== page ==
Culture & Technology (C&T)

Master of Information

Concentration liaison: Prof. Alan Galey

Major scientific and technological advances in information technology and biotechnology have had a fundamental impact on socio-cultural practices and values, and are rapidly transforming arenas that have traditionally been the domain of cultural, religious, and human concern.

New technologies continue to influence areas such as genetically modified crops, in-vitro fertilization, cyborg implants and genetic adjustments to the human body.  At the same time, major societal forces are playing a profound role in affecting how science and technology develop.

C&T is designed to allow you to examine how society, culture, and understanding of the human condition influence, and are influenced by, technological development.  It will provide you with the resources needed to understand, integrate, assess, and deploy multi-methodological arguments, in order to develop powerful, balanced, and integrated positions.

Become a specialist who can identify, interpret, explain and shape the socio-cultural impact of technologies at the micro and macro levels.  C&T professionals observe, discover, define, analyze, and assess issues created from the interplay between culture and technology.

Affiliated with the McLuhan Program in Culture & Technology (a program of the The McLuhan Centre for Culture and Technology), the concentration is part of the centre’s role as a space where searching minds and intense visionaries can be enlisted.  It’s a place for focussing on socio-technical issues related to computing, information systems and services, media, and the Internet, in order to (re)think the digitally-mediated world.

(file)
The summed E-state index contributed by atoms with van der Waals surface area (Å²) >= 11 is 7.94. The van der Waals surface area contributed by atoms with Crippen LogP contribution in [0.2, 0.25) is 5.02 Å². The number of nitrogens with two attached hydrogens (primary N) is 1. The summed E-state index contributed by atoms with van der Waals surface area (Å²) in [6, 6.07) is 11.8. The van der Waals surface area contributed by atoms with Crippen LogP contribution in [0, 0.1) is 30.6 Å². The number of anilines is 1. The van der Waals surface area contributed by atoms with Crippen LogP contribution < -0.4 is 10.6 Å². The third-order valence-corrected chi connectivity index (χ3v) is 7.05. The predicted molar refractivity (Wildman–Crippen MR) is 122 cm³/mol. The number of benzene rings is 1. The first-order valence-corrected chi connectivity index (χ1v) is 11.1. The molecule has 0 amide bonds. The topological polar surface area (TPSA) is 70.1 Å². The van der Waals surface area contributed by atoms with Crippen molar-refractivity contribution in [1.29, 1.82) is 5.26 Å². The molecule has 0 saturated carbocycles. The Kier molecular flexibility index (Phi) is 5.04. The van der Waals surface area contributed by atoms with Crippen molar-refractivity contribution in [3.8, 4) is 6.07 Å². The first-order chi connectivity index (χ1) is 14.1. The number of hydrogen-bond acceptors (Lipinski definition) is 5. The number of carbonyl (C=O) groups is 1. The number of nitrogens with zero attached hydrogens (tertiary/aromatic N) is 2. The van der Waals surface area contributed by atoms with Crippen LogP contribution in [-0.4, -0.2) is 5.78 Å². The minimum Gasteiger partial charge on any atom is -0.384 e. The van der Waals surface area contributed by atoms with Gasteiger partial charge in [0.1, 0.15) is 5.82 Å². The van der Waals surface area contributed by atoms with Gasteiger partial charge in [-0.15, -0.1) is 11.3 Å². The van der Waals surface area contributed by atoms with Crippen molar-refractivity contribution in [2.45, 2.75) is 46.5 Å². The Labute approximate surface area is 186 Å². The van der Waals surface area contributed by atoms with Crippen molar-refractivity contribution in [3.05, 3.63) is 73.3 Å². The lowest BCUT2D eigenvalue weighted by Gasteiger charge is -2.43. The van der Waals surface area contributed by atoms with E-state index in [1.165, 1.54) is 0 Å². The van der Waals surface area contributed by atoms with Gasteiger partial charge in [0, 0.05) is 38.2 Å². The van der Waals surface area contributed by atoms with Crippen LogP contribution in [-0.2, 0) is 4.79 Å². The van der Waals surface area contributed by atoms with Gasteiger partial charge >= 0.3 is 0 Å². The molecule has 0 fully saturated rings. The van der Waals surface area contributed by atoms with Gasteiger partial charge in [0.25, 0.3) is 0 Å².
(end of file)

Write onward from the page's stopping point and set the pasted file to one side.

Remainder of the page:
Concentration Features

  • Develop technical, philosophical, and critical skills for the examination of the reciprocal influences of culture and technology.
  • Gain an understanding of the multiple ways in which technologies reflect, influence, encourage, support, and enforce social, political, cultural, and economic forces and values.
  • Develop critical skills in the design, use, assessment, and evaluation of complex information systems.
  • Develop the requisite conceptual, critical, and philosophical skills necessary to take a leading role in guiding social and cultural discussions of the radical and transformative possibilities that are, and increasingly will be, afforded by technological intervention in the physical bases of human life.
  • Be exposed to, and trained in, intensive processes of cross-disciplinary peer review

Found under Master of Information
  • Requirements & Options

  • Suggested Elective Courses

  • Careers in Culture & Technology